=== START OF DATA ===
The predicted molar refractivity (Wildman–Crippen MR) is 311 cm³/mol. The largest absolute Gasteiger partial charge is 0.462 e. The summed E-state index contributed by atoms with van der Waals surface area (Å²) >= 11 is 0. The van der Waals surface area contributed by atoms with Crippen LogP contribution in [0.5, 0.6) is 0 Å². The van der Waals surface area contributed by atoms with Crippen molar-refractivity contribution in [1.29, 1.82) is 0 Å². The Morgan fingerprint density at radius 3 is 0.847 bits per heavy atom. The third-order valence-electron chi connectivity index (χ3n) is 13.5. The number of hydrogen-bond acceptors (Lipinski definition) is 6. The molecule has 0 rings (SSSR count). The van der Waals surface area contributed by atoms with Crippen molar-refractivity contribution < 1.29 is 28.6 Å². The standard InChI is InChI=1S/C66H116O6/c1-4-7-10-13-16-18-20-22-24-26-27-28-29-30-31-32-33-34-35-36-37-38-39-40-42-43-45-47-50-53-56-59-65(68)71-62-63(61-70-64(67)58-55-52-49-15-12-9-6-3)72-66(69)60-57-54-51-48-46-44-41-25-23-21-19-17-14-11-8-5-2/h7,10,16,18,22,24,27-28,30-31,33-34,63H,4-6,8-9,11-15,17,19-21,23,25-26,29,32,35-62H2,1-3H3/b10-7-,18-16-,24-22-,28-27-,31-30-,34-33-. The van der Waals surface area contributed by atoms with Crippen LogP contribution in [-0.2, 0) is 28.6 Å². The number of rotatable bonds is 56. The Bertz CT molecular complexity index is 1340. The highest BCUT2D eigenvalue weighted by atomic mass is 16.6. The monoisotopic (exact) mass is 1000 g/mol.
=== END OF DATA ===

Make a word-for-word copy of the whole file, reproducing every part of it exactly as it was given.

The predicted molar refractivity (Wildman–Crippen MR) is 311 cm³/mol. The largest absolute Gasteiger partial charge is 0.462 e. The summed E-state index contributed by atoms with van der Waals surface area (Å²) >= 11 is 0. The van der Waals surface area contributed by atoms with Crippen LogP contribution in [0.5, 0.6) is 0 Å². The van der Waals surface area contributed by atoms with Crippen molar-refractivity contribution in [1.29, 1.82) is 0 Å². The Morgan fingerprint density at radius 3 is 0.847 bits per heavy atom. The third-order valence-electron chi connectivity index (χ3n) is 13.5. The number of hydrogen-bond acceptors (Lipinski definition) is 6. The molecule has 0 rings (SSSR count). The van der Waals surface area contributed by atoms with Crippen molar-refractivity contribution < 1.29 is 28.6 Å². The standard InChI is InChI=1S/C66H116O6/c1-4-7-10-13-16-18-20-22-24-26-27-28-29-30-31-32-33-34-35-36-37-38-39-40-42-43-45-47-50-53-56-59-65(68)71-62-63(61-70-64(67)58-55-52-49-15-12-9-6-3)72-66(69)60-57-54-51-48-46-44-41-25-23-21-19-17-14-11-8-5-2/h7,10,16,18,22,24,27-28,30-31,33-34,63H,4-6,8-9,11-15,17,19-21,23,25-26,29,32,35-62H2,1-3H3/b10-7-,18-16-,24-22-,28-27-,31-30-,34-33-. The van der Waals surface area contributed by atoms with Crippen LogP contribution in [-0.2, 0) is 28.6 Å². The number of rotatable bonds is 56. The Bertz CT molecular complexity index is 1340. The highest BCUT2D eigenvalue weighted by atomic mass is 16.6. The monoisotopic (exact) mass is 1000 g/mol.